Nine Great End-of-Year Money Tips

By Mike Peterson
In December 24, 2014

The holiday season is just getting underway, and chances are good that things are about to get much busier around your house.  But before you find yourself completely wrapped up in shopping, menu planning, and making travel arrangements, it’s a good idea to take a few moments to yourself and do an end-of-year financial review.  It’s one great way to prepare for a new year and take some of the money-related stress out of the season.

Not sure where to start?  Here are nine easy ways you can get on top of your finances this holiday season:

  1. Talk about money. Has it been a while since you’ve discussed finances with your spouse or partner?  The holiday season is a great time to sit down and have an honest conversation about your household finances.  Discuss your goals for 2015 – do you want to buy a house?  Pay down a high-interest credit card?  Beef up your emergency fund?  Cut unnecessary spending?  Take some time to set a few goals and discuss your attitudes toward spending, saving, and debt.
  2. Review your spending for the year. With a new year right around the corner, the holiday season is a great time to step back and look at your spending habits.  Take an afternoon and sit down with your bank statements.  This should give you a good snapshot of how you spend your money – and some ideas about where you may want to cut or eliminate spending altogether.
  3. Get a credit report. You are entitled to one free credit report a year from annualcreditreport.com – and if you haven’t gotten yours, now is a great time.  You will be able to obtain a free report from all three major credit reporting agencies. Evaluating these annually will tip you off to any potential issues such as late payments or fraudulent charges.
  4. Use your bonus wisely (if you get one). If you have the good fortune of receiving a holiday bonus, it’s probably tempting to go on a spending free-for-all.  But I recommend putting some thought into what you do with the extra cash.  My recommendations?  Make a larger-than-usual credit card payment if you’ve got debt.  Use it to start an emergency fund or put it in your savings account.  Just don’t blow it.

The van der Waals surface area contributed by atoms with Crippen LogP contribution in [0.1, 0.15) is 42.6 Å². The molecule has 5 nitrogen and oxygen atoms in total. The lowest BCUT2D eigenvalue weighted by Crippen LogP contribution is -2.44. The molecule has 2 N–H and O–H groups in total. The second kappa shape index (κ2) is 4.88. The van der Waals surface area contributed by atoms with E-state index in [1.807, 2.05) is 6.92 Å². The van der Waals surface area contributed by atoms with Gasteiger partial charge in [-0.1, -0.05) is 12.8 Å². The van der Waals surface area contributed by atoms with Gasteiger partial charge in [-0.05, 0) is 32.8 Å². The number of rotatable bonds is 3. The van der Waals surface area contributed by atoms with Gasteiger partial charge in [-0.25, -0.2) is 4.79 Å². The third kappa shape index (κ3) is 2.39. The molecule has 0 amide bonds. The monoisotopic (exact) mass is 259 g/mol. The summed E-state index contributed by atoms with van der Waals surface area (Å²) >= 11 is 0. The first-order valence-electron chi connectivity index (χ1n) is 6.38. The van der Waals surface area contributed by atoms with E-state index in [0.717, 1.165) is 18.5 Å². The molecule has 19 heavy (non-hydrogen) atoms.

5. Put your savings on autopilot. Online banking and automated transfers make it easier than ever to save money.  You just pick a day and an amount, and your bank will automatically move money to your savings account.  Could it be any simpler?
  6. Change your passwords. Most online security experts recommend changing your passwords for online banking, credit cards, and e-commerce sites every two to three months.  If it’s been a while since you’ve created new passwords, now is a great time to mix things up.  For some great tips on creating tough-to-hack passwords, check out my post from last month.
  7. Use FSA funds before you lose ‘em. If you participate in a flexible spending account (FSA) through your employer, your funds are probably set to expire in early 2015.  That means the clock is ticking:  If you have unused FSA funds, you don’t have much longer to use them.  Consider using the holiday season to schedule dental appointments, order new glasses or contact lenses, and so on.
  8. Review your insurance policies. If you made any big changes in 2014 – for example, if you got married, had a baby, or bought a house — it’s probably a good idea to call your insurance agent and see if you need more, or different, insurance.
  9. Celebrate 2014 accomplishments; set goals for 2015. The holiday season is a season for celebration, so give yourself a pat on the back for what you accomplished this year.  Did you take a big chunk out of a credit card?  Did you start an emergency fund?  Did you finally make a plan for retirement?  Whatever you did, give yourself a big round of applause – and then, start planning your money-related goals for 2015.

Here’s to the beginning of a happy, financially-savvy holiday season!

Mike is the author of “Reality Millionaire: Proven Tips to Retire Rich” and he has been published in a variety of local and national publications including Entrepreneur Magazine, Deseret Morning News, LDS Living Magazine, and Physicians Money Digest. He holds a B.S. in business administration from the University of Phoenix.